Appeals Court Upholds Town’s Right to Prohibit “Hydrofracking”

On May 2, 2013, a mid-level New York appellate court affirmed a town’s right to prohibit, through local zoning laws, the exploration for natural gas and oil through traditional means and by hydraulic fracturing or “hydrofracking.” The case, Norse Energy Corporation, USA v. Town of Dryden, et al., revolved around whether New York’s Oil, Gas and Solution Mining Law (OGSML) preempted a municipality’s power to prohibit oil and gas mining.

The OGSML expressly provides that it shall “supersede all local laws or ordinances relating to the regulation of the oil, gas and mining industries....” The main question, therefore, before the court was whether the Town of Dryden’s zoning law prohibiting this kind of mining ran afoul of the OGSML’s ban on local regulation of gas and oil mining. In a well reasoned opinion, the court found that the state legislature, in passing the OGSML, did not intend to ban local zoning laws which establish permissible and prohibited uses within a town. Instead, the court found that the preemption language in the OGSML was only intended to ensure that there would be uniform standards and procedures over the technical operations of the oil, gas and mining industries. The court found that there was nothing in the law or its legislative history which indicated an intent to usurp traditional local municipal authority to legislate allowed and prohibited uses within their jurisdiction.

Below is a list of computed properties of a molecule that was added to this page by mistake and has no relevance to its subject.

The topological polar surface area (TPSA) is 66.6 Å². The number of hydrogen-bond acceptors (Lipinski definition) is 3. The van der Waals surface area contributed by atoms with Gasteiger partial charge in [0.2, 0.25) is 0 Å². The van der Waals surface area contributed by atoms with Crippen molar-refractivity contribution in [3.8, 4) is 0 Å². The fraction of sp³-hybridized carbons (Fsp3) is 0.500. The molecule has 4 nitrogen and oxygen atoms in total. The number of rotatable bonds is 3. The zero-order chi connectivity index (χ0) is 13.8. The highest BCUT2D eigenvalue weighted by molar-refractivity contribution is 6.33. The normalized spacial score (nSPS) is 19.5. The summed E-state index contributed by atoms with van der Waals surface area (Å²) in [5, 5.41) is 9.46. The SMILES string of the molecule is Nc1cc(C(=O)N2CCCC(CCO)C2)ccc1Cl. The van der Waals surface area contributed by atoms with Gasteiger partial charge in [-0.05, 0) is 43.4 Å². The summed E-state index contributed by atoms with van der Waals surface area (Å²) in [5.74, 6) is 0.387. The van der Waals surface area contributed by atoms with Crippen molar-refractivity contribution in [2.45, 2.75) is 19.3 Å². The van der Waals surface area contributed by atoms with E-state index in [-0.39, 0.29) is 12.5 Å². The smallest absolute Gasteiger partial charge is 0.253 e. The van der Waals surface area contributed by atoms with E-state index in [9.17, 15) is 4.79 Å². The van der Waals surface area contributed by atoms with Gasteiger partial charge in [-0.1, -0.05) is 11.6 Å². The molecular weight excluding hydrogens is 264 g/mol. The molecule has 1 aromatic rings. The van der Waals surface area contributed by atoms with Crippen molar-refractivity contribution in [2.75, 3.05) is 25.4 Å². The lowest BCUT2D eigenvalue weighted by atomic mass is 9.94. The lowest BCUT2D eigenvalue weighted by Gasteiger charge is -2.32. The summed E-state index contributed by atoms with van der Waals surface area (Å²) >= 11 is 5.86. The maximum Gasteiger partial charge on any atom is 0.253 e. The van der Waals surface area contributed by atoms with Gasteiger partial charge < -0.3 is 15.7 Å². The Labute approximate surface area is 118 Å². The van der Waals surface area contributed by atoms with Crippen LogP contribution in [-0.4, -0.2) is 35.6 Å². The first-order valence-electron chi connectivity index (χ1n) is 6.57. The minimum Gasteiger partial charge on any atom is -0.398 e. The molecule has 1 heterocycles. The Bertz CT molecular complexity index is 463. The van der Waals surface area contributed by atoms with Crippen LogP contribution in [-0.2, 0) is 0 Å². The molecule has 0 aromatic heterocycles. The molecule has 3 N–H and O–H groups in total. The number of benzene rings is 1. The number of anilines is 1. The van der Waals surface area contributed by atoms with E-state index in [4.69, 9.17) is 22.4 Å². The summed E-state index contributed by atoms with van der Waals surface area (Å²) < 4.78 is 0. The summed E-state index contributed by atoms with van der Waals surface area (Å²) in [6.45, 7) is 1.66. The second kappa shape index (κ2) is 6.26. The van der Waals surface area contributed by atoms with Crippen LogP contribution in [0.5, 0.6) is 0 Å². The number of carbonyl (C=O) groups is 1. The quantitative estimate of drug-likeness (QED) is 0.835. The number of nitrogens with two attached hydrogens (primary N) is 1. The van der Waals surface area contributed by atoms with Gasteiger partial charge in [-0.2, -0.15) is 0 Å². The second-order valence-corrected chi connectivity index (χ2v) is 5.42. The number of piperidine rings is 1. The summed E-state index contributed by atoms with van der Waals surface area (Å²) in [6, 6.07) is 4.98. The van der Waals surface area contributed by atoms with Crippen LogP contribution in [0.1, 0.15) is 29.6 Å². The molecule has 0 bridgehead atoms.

In practice, this ruling will allow municipalities to pass zoning laws which prohibit hydrofracking within their borders. Given the heated public debate over whether hydrofracking should be allowed at all in New York, this decision will resonate in many communities throughout the state. It is also likely that the oil and gas industry will seek judicial review of this decision by New York’s highest court, the Court of Appeals. It remains to be seen how broadly this case will be applied and in which other situations the courts will allow municipalities to use their zoning powers to regulate activities within their borders.

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